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Hello Brooklyn – Let's Help This Florida Girl Find Rare Blood To Fight Cancer

Photo via OneBlood. FLORIDA – Sure Bklyner covers Brooklyn stories, but this story was too important to pass. Zainab Mughal,…

Photo via OneBlood.

FLORIDA – Sure Bklyner covers Brooklyn stories, but this story was too important to pass. Zainab Mughal, an adorable two year old, needs blood to survive. The catch? The blood she seeks is rare.

Can you be her match?

Zainab has an aggressive cancer form called neuroblastoma. She was diagnosed two months ago, but the tumor grew for almost 10 months. She undergoes chemotherapy and her tumor shrinks, but she still needs frequent blood transfusions to fight cancer.

What makes her blood so rare is that there is no Indian B antigen in her red blood cells. The problem is that most people have the native B antigen, so it’s so hard to find someone who does not. Both her parents, like many family members, were tested and incompatible.

According to OneBlood, a non-profit 501 (c) (3) working to provide “safe, affordable and affordable blood,” these are the criteria you must meet to donate blood to a little Zainab:

  1. Must be 100% Indian, Pakistani or Iranian (have two parents from there).
  2. Blood type must be “O” or “A” otherwise Zainab’s body will reject the blood.
  3. All donations to Zainab must be coordinated with OneBlood in advance to ensure that additional compatibility testing is performed.

“Of [the Indian, Pakistani, and Iranian] populations, less than four percent of the people actually lack the native B antigen,” said OneBlood. Therefore, people in these descent are statistically more likely to match Zainab.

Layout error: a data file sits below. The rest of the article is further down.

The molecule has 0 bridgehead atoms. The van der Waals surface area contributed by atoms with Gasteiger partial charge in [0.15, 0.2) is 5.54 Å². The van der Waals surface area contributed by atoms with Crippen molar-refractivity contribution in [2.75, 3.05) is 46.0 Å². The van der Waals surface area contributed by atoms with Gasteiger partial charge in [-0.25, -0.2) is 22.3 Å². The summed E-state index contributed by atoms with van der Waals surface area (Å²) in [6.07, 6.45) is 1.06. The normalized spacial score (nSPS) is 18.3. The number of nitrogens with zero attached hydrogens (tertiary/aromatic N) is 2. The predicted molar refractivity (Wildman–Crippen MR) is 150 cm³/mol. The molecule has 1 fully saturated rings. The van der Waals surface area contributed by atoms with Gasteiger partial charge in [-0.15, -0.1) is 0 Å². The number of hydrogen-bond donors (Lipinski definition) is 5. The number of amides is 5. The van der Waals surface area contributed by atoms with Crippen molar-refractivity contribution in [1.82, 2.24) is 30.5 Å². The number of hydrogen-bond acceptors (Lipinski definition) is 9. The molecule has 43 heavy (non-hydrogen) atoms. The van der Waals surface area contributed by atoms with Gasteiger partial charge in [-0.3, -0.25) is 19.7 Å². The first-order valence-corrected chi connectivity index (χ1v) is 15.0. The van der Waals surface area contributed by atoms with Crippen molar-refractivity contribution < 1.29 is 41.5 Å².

That is why we ask our readers to check if they can be a match. There are thousands of Pakistani, Indian and Iranian people in Brooklyn.

Zainab and her dad. (Photo via OneBlood)

This has become a worldwide search. So far, 1000 people of The three drops donated blood to see if they could be possible donors, said OneBlood. And so far, three matching donors have been found; one is from the United Kingdom and the other two are from the United States.

But that’s not enough.

“We need at least seven to ten donors that we can arrange and coordinate to donate over the course of Zainab’s treatment,” says Frieda Bright, a reference laboratory director at OneBlood. This is because Zainab’s predicament ntas undergo several blood transfusions.

“The blood will not cure, but the blood is very important to support her while being treated for this particular cancer,” says Bright.

“My daughter’s life depends very much on the blood,” said Zainab’s father, Raheel Mughal. “It’s a humble request and I ask it from my heart.”

To be tested or to find more information, visit Zainab’s page on OneBlood.

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Faela